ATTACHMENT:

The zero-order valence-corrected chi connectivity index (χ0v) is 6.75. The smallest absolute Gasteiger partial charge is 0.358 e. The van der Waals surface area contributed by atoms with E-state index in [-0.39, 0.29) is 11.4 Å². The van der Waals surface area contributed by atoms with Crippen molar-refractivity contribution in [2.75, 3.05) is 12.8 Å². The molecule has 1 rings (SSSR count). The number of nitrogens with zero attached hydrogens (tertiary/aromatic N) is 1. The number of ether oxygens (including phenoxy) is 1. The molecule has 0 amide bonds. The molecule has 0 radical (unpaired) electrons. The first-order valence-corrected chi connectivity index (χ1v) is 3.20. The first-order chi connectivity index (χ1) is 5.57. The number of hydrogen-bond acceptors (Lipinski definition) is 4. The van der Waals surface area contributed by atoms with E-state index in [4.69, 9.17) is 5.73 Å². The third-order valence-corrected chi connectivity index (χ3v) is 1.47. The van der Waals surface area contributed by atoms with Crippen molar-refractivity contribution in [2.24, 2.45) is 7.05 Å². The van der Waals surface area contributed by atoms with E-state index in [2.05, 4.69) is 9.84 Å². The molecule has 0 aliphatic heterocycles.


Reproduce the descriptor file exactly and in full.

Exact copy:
The zero-order valence-corrected chi connectivity index (χ0v) is 6.75. The smallest absolute Gasteiger partial charge is 0.358 e. The van der Waals surface area contributed by atoms with E-state index in [-0.39, 0.29) is 11.4 Å². The van der Waals surface area contributed by atoms with Crippen molar-refractivity contribution in [2.75, 3.05) is 12.8 Å². The molecule has 1 rings (SSSR count). The number of nitrogens with zero attached hydrogens (tertiary/aromatic N) is 1. The number of ether oxygens (including phenoxy) is 1. The molecule has 0 amide bonds. The molecule has 0 radical (unpaired) electrons. The first-order valence-corrected chi connectivity index (χ1v) is 3.20. The first-order chi connectivity index (χ1) is 5.57. The number of hydrogen-bond acceptors (Lipinski definition) is 4. The van der Waals surface area contributed by atoms with E-state index in [4.69, 9.17) is 5.73 Å². The third-order valence-corrected chi connectivity index (χ3v) is 1.47. The van der Waals surface area contributed by atoms with Crippen molar-refractivity contribution in [2.24, 2.45) is 7.05 Å². The van der Waals surface area contributed by atoms with E-state index in [2.05, 4.69) is 9.84 Å². The molecule has 0 aliphatic heterocycles.